Thursday, August 7, 2014

Remember when your doctor's communication with you was privileged?

Remember when cell phones were the size of bricks and were called "cell phones?"

In the wake of the Newtown CT school shooting in late 2012 (yes, it has been that long; you could be forgiven for losing track because of all the changes that haven't happened), this blog adopted the p3 motto: May the First Amendment always triumph over the Second.

And this is one of its corrolaries: If the only way your ideas can get any traction is by shutting down public discussion of any alternative, then your ideas probably aren't very good in the first place.

It hasn't been a great year for the motto. Most recently there was this:

Several years ago, the American Medical Association advised doctors to ask their patients about firearms and “educate patients to the dangers of firearms to children” in the name of public health. But doctors in Florida may be suppressed from giving this medical advice, now that a federal appeals court upheld a Florida law that became known as the “physician gag rule” because it punishes doctors for talking about guns.

The ruling could have major implications as policymakers examine gun violence as a public health issue. The National Rifle Association-backed law it upheld imposes severe limits on when doctors can ask their patients about guns or keep records in their patients’ charts about firearm safety. Doctors who are found to have violated the provision risk sanctions or loss of their license.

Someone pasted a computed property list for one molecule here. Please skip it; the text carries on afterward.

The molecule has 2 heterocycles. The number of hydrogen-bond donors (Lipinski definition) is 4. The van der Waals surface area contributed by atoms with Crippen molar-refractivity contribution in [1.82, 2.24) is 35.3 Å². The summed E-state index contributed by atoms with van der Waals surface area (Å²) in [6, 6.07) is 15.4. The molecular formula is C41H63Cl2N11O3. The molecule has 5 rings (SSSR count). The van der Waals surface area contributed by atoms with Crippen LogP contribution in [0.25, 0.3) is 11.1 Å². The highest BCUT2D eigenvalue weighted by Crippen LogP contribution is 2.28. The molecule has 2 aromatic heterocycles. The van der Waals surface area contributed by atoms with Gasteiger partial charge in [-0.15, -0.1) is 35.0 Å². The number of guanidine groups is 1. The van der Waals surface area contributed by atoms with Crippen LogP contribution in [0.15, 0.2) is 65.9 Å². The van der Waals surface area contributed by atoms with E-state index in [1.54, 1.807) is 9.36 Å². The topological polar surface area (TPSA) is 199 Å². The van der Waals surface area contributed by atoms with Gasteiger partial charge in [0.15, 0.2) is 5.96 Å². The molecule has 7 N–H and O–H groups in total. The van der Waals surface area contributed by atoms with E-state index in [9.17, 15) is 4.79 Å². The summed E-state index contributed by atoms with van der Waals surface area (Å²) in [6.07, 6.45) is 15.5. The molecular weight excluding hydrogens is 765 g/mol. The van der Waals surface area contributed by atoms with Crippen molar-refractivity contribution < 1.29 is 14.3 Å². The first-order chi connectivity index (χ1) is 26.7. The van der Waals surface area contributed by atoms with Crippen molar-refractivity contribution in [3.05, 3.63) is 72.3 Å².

(Have you noticed that, when something like this happens, you just naturally assume it's either Arizona or Florida? But I digress)

The public health consequences of this gag order on physicians are obvious. Asking about guns in the home is surely as relevant to child safety as asking if there's a safety latch on the cabinet under the sink where the rat poison and bleach are.

Guns and reproductive health: two things that right-wingers don't want doctors talking about. And yet, when it comes to little Johnnies packing on the sidewalk, suddenly they're all about the importance of free and open exchange of ideas. Go figure.

Tbogg has unearthed the logic behind the many right-wing responses to child gun deaths that take the form, again and again, of opposing any restrictions (or even public information) on guns:
There is only one 2nd Amendment, but you can always have another kid.
It's a variant of the Kaspar Gutman principle.

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